Franck Steve: From Africa to France
Two years in a row a skater caught our attention at Winterclash with his speed and unique style. This year we got around to doing something about it, and that’s how we met Franck Steve, a skater we came to learn had relocated from Cameroon, where his love of inline skating was born, to France, where his knowledge of the sport and culture deepened into the passion that he has for it today. In recent years we’ve come to more greatly appreciate the diversity and far flung network of friends and faces that blading has brought into our life, and this story further illustrates the universal love of blading that we all share. Read on to learn more about Franck’s life, his skating, and the projects he’s tackling in real life.
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Hey man, let’s start at the top with you telling everyone your name, age, and where you live. So go for it.
I am 20 years old, born and raised in Cameroon (Africa) until I was 12 years old, and now I live in France.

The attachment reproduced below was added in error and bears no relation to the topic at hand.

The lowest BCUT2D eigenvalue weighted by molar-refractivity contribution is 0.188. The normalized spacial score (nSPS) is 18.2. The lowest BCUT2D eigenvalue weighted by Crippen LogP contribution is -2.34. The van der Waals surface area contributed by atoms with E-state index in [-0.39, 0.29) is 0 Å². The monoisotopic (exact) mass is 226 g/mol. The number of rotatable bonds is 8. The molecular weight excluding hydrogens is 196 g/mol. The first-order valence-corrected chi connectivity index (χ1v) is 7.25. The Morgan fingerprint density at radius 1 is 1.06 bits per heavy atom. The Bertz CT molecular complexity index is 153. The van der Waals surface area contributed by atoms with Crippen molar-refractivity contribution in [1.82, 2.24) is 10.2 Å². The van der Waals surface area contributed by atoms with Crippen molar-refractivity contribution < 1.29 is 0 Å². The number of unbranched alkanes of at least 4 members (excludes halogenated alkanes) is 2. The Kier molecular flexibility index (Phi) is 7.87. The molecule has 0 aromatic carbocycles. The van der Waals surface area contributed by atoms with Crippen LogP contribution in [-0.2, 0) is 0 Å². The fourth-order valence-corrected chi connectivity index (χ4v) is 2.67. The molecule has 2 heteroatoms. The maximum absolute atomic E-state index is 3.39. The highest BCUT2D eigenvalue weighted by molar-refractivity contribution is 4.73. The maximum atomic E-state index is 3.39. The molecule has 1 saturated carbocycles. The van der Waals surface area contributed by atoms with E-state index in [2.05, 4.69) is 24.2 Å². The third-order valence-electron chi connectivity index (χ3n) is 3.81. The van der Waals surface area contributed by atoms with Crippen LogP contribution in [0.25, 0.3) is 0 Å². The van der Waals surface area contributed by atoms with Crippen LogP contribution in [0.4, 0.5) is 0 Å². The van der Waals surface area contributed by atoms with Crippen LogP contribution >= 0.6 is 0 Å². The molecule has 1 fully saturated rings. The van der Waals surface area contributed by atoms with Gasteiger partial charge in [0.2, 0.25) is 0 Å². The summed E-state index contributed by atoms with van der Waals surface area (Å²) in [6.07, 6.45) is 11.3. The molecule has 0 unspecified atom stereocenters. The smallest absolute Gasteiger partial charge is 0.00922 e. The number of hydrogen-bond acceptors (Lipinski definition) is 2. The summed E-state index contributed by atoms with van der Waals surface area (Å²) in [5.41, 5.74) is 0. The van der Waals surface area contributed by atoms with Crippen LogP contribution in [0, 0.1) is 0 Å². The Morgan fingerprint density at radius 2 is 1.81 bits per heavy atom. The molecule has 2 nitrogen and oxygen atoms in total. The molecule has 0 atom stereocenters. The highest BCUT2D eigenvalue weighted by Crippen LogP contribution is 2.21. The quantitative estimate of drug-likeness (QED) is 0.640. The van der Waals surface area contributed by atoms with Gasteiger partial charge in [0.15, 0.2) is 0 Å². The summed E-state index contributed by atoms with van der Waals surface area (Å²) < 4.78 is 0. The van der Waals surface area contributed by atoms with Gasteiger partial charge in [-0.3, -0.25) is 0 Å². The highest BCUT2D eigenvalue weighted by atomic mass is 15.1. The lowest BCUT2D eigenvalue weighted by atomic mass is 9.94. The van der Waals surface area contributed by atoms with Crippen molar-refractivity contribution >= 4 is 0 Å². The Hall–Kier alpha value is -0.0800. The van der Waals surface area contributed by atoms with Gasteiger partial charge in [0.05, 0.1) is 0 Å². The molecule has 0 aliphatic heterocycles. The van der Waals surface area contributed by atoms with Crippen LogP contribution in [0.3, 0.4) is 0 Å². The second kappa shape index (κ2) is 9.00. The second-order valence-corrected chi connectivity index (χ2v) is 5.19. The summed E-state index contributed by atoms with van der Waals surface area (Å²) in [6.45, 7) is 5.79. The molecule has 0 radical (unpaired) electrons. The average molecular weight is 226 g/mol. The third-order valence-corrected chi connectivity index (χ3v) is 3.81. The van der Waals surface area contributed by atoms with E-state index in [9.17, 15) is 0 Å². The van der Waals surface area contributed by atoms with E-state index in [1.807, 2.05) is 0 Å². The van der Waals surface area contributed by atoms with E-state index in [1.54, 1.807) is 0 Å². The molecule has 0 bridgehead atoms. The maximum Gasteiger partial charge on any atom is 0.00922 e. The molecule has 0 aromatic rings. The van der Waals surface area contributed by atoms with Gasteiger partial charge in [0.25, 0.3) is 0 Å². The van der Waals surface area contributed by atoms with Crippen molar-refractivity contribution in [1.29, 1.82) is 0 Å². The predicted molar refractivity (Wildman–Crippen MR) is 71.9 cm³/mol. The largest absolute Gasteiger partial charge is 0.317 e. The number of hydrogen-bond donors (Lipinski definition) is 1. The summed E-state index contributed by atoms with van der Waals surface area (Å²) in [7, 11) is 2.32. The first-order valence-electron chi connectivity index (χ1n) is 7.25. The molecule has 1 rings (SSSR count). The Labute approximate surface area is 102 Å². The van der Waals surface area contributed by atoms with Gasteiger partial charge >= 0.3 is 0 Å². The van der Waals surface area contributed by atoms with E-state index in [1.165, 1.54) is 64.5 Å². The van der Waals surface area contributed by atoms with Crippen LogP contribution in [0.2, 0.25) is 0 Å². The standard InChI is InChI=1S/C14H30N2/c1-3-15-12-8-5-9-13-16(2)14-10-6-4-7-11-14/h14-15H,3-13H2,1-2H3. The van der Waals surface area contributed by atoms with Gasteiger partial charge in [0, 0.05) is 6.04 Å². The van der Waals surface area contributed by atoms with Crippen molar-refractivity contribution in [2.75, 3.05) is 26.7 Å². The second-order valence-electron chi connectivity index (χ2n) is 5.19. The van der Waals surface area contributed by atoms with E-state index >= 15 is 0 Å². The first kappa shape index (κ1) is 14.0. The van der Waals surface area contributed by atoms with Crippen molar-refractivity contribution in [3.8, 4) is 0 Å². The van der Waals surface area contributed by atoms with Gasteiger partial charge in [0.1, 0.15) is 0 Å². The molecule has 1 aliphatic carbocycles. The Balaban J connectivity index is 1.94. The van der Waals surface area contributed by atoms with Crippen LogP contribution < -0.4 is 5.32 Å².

And how long have you been blading?
I’ve been skating for eight years now. It’s fun time that goes faster than we imagine. For me, the beginning of my life with rollerblades is a great, long love story. A story that began with a negative approach. When I was a child in my country, in Cameroon, I remember seeing a skateboard. It was rare to see something like that. I remember when my uncle and I used to run on Sundays. When I saw bladers, I saw them with a bad eye, and I thought, “It’s ridiculous to run with inline skates and be dangerous.”
Who or what got you started on skates?
I decided to get skates once after hanging out with my cousin. He would come by on his “rollers” and I’d have to run behind him. I got bored of that so I asked for rollerblades, so my sister’s grandfather lent me his old skates for my tiny feet. But I didn’t care! I started in the hallway of our home, and after two days of getting around in there without using the walls for balance I was ready to go out with my cousin. I was hooked! If I had to go to the supermarket, I went on skates. I was fascinated by the feeling of moving fast. One day after school I saw Olenn Somah skating the skatepark near our school. His skating was really impressive, jumping on all the ramps. That first day he taught me how to do down my first ramp, then we became quick friends. That’s how I met Christian Degiovanni as he came home from school — we were neighbors! He’d never tried rollerblading before, so I had him try my skates and straight away he did a super 360! I couldn’t believe it! Christian and Olenn were friends before I met them individually, and it was fun to meet at the park and learn about skating. Then we created our crew RM.